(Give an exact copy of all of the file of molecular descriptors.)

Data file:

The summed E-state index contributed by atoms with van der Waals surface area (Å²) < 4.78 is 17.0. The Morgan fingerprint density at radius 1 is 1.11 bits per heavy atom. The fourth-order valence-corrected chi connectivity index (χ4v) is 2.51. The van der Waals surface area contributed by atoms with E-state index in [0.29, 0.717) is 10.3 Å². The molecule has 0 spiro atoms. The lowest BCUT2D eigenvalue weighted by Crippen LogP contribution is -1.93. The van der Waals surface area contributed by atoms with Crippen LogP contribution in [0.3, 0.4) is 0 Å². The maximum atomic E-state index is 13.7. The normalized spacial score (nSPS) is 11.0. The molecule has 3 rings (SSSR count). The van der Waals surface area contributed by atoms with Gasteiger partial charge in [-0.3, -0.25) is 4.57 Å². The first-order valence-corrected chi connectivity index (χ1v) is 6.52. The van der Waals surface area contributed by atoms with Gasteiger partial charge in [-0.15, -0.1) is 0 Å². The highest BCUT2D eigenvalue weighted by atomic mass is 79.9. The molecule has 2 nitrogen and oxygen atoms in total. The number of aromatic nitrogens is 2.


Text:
The summed E-state index contributed by atoms with van der Waals surface area (Å²) < 4.78 is 17.0. The Morgan fingerprint density at radius 1 is 1.11 bits per heavy atom. The fourth-order valence-corrected chi connectivity index (χ4v) is 2.51. The van der Waals surface area contributed by atoms with E-state index in [0.29, 0.717) is 10.3 Å². The molecule has 0 spiro atoms. The lowest BCUT2D eigenvalue weighted by Crippen LogP contribution is -1.93. The van der Waals surface area contributed by atoms with Crippen LogP contribution in [0.3, 0.4) is 0 Å². The maximum atomic E-state index is 13.7. The normalized spacial score (nSPS) is 11.0. The molecule has 3 rings (SSSR count). The van der Waals surface area contributed by atoms with Gasteiger partial charge in [-0.3, -0.25) is 4.57 Å². The first-order valence-corrected chi connectivity index (χ1v) is 6.52. The van der Waals surface area contributed by atoms with Gasteiger partial charge in [-0.15, -0.1) is 0 Å². The highest BCUT2D eigenvalue weighted by atomic mass is 79.9. The molecule has 2 nitrogen and oxygen atoms in total. The number of aromatic nitrogens is 2.